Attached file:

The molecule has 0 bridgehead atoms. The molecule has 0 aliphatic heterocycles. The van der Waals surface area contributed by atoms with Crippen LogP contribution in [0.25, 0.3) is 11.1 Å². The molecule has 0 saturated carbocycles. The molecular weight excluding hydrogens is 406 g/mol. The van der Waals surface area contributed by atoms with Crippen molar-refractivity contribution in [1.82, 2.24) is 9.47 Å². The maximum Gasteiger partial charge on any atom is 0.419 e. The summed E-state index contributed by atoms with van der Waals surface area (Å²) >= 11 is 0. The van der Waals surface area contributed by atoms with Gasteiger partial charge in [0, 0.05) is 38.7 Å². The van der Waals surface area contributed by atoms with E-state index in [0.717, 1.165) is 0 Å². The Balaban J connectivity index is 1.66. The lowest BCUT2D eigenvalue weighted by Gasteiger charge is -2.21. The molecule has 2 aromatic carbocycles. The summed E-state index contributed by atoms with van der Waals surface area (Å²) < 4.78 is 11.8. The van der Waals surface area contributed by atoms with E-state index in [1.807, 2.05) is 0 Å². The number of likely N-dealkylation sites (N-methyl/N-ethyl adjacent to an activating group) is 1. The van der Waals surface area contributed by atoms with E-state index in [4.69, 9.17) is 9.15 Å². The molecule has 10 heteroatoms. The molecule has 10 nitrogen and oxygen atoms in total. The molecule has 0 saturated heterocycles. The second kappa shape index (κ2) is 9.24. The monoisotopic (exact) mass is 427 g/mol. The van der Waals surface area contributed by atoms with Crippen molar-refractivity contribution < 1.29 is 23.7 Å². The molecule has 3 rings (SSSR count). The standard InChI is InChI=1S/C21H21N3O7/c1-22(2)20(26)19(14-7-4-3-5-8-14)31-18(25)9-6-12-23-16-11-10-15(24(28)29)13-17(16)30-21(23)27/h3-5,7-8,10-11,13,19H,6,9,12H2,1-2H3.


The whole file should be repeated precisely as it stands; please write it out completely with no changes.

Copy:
The molecule has 0 bridgehead atoms. The molecule has 0 aliphatic heterocycles. The van der Waals surface area contributed by atoms with Crippen LogP contribution in [0.25, 0.3) is 11.1 Å². The molecule has 0 saturated carbocycles. The molecular weight excluding hydrogens is 406 g/mol. The van der Waals surface area contributed by atoms with Crippen molar-refractivity contribution in [1.82, 2.24) is 9.47 Å². The maximum Gasteiger partial charge on any atom is 0.419 e. The summed E-state index contributed by atoms with van der Waals surface area (Å²) >= 11 is 0. The van der Waals surface area contributed by atoms with Gasteiger partial charge in [0, 0.05) is 38.7 Å². The van der Waals surface area contributed by atoms with E-state index in [0.717, 1.165) is 0 Å². The Balaban J connectivity index is 1.66. The lowest BCUT2D eigenvalue weighted by Gasteiger charge is -2.21. The molecule has 2 aromatic carbocycles. The summed E-state index contributed by atoms with van der Waals surface area (Å²) < 4.78 is 11.8. The van der Waals surface area contributed by atoms with E-state index in [1.807, 2.05) is 0 Å². The number of likely N-dealkylation sites (N-methyl/N-ethyl adjacent to an activating group) is 1. The van der Waals surface area contributed by atoms with E-state index in [4.69, 9.17) is 9.15 Å². The molecule has 10 heteroatoms. The molecule has 10 nitrogen and oxygen atoms in total. The molecule has 0 saturated heterocycles. The second kappa shape index (κ2) is 9.24. The monoisotopic (exact) mass is 427 g/mol. The van der Waals surface area contributed by atoms with Crippen molar-refractivity contribution < 1.29 is 23.7 Å². The molecule has 3 rings (SSSR count). The standard InChI is InChI=1S/C21H21N3O7/c1-22(2)20(26)19(14-7-4-3-5-8-14)31-18(25)9-6-12-23-16-11-10-15(24(28)29)13-17(16)30-21(23)27/h3-5,7-8,10-11,13,19H,6,9,12H2,1-2H3.